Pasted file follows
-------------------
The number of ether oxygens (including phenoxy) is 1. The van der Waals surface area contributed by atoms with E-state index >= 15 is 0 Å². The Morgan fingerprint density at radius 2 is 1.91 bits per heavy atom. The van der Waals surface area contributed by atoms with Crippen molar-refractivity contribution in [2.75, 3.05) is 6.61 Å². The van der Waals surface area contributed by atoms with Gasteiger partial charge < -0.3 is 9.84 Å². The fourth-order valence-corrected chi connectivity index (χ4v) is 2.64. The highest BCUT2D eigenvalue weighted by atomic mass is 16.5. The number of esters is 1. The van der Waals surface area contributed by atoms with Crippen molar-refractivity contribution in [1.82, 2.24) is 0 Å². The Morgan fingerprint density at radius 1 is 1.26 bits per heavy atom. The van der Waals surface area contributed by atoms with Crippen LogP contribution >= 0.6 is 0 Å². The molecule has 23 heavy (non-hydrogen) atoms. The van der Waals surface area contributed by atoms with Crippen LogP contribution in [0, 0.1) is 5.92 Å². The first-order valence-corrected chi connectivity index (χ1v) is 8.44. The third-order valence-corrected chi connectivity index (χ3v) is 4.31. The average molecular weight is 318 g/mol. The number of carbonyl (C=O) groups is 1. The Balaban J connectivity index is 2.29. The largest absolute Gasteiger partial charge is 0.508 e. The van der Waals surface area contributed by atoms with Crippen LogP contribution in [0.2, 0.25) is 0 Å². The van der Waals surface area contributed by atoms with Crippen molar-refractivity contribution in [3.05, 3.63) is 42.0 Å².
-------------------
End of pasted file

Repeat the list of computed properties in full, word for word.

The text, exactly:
The number of ether oxygens (including phenoxy) is 1. The van der Waals surface area contributed by atoms with E-state index >= 15 is 0 Å². The Morgan fingerprint density at radius 2 is 1.91 bits per heavy atom. The van der Waals surface area contributed by atoms with Crippen molar-refractivity contribution in [2.75, 3.05) is 6.61 Å². The van der Waals surface area contributed by atoms with Gasteiger partial charge < -0.3 is 9.84 Å². The fourth-order valence-corrected chi connectivity index (χ4v) is 2.64. The highest BCUT2D eigenvalue weighted by atomic mass is 16.5. The number of esters is 1. The van der Waals surface area contributed by atoms with Crippen molar-refractivity contribution in [1.82, 2.24) is 0 Å². The Morgan fingerprint density at radius 1 is 1.26 bits per heavy atom. The van der Waals surface area contributed by atoms with Crippen LogP contribution >= 0.6 is 0 Å². The molecule has 23 heavy (non-hydrogen) atoms. The van der Waals surface area contributed by atoms with Crippen LogP contribution in [0, 0.1) is 5.92 Å². The first-order valence-corrected chi connectivity index (χ1v) is 8.44. The third-order valence-corrected chi connectivity index (χ3v) is 4.31. The average molecular weight is 318 g/mol. The number of carbonyl (C=O) groups is 1. The Balaban J connectivity index is 2.29. The largest absolute Gasteiger partial charge is 0.508 e. The van der Waals surface area contributed by atoms with Crippen LogP contribution in [0.2, 0.25) is 0 Å². The van der Waals surface area contributed by atoms with Crippen molar-refractivity contribution in [3.05, 3.63) is 42.0 Å².